The Ten Virtues of a Law Officer – Introduction

Years ago (1999) I wrote the Ten Virtues of a Law Officer which is a character-based code of ethics for law enforcement professionals — not meant to supplant other codes of ethics that are out there, but to approach it from a different perspective consistent with the message of Police Dynamics. Here, in my first video post from the US Embassy in Kabul, Afghanistan and just a week after the attack of September 13 (warning – graphic photos), I offer an introduction to the Ten Virtues.

Over the next several weeks, I plan to post a video training clip on each of the virtues as a guide for law enforcement professionals (Please forgive the quality of the video. I am still experimenting with the video settings on my camera to deal with the poor lighting in my hooch)…

The Ten Virtues start with:

As a member of the law enforcement profession, I pledge to honor the sacred trust placed in me by God and the community I serve by guarding the thoughts and attitudes of my heart as I purpose to:

In a religious context, the definition of profession means an act of taking vows or declaring an oath. In a secular context, profession means a calling that requires specialized knowledge or credentials. In other words, to be considered a profession there must be a Professional Body of Knowledge, a Professional Body of Ethics, and a Professional Body of Standards that are enforced by a regulatory agency such as a POST, Police Officer Standards and Training, Board.

Law enforcement is a profession in every sense of the word (except for one). We have a Professional Body of Knowledge, a Professional Code of Ethics, and  Professional Standards that are enforced by a regulatory agency. We just don’t get PAID as professionals…!

According to Romans Chapter 13, law enforcement is a “ministry of God.” When a law officer takes the oath of office and says “so help me God” it’s got to mean something. If you don’t believe there IS a God, if you don’t believe there is a Supreme Being to whom we are held accountable for how we conduct ourselves in the is life and how we administer the authority that has been entrusted to us, then those words don’t mean very much, do they? A minister is simply one who serves. As a law officer, you have been called into the ministry of law enforcement. And you have been entrusted with a tremendous amount of authority from the citizens you serve. It really IS a sacred trust.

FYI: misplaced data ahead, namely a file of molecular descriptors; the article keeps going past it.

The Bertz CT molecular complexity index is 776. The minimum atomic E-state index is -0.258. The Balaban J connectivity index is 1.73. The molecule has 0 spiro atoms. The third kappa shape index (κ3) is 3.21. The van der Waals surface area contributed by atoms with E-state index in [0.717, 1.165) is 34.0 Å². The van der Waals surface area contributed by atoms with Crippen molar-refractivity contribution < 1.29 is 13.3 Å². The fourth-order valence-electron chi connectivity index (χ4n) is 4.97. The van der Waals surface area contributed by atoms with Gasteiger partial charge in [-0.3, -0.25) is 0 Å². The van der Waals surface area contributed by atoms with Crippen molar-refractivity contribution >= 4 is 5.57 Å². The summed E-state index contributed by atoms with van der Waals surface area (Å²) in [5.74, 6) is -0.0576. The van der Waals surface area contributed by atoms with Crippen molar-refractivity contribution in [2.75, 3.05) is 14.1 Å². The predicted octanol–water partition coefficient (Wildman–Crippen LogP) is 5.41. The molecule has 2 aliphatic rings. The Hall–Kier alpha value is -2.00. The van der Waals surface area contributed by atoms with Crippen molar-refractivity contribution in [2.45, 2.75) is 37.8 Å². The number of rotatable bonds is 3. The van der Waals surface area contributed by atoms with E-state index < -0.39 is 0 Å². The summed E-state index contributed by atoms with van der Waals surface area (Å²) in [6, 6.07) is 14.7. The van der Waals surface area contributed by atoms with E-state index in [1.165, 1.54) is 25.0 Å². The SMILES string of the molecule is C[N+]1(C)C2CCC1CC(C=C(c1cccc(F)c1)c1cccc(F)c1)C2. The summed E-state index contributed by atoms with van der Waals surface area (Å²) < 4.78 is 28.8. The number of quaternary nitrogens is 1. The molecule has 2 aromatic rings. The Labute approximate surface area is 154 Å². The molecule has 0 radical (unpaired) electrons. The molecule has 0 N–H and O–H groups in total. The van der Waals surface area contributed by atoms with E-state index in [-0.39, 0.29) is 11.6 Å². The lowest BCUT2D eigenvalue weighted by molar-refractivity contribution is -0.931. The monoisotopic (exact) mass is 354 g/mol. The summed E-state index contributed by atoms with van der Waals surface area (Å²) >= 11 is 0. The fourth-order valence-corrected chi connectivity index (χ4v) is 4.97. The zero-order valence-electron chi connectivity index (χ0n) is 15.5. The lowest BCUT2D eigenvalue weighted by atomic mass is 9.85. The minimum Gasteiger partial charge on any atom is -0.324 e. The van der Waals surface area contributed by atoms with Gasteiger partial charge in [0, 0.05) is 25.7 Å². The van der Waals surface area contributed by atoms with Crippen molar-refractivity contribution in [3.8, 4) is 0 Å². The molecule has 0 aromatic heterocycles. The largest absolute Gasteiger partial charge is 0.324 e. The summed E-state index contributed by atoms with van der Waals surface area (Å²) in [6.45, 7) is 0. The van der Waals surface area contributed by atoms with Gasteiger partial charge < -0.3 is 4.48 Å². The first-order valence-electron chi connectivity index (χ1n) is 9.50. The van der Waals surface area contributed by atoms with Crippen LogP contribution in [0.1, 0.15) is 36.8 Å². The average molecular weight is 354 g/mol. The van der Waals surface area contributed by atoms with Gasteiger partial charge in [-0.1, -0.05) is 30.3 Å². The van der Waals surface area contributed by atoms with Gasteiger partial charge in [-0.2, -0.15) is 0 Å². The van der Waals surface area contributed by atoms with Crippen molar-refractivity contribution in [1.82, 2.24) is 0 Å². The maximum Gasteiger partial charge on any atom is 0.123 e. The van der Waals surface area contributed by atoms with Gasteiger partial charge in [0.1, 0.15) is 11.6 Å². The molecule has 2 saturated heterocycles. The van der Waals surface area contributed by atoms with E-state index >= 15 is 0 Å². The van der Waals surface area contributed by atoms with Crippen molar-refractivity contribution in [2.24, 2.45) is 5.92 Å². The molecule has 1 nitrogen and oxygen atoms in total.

As a law officer you have power and authority to take away at least four things. Under the right circumstances you have the power to take away life, to take away property, to take away freedom, and to take away children. No one else in our society has that kind of authority. “He who has been given a trust must prove himself faithful.” That is the essential message of the Tarnished Badge.

It all starts with our heart – our motivation. The three root character flaws – anger, lust, and greed – originate there. It’s so important for us to guard the thoughts and attitudes of our hearts. So as a professional law officer – one who has been called into the ministry of law enforcement, one who is truly faithful, one who is true to the oath of office, one who is true to the authority entrusted to him – we MUST purpose to do certain things. These are the Ten Virtues.

I use the word purpose because it means we will not do it perfectly. Understanding our own frailties, shortcomings, and character flaws, we are all works in progress. But we must endeavor to do these things. We must endeavor to live a life of character and faithfulness. That’s what the Ten Virtues are all about: endeavoring to honor the badge, endeavoring to honor the trust, keeping our egos and evil desires in check. So we can be the professional law officers we have been called to be…

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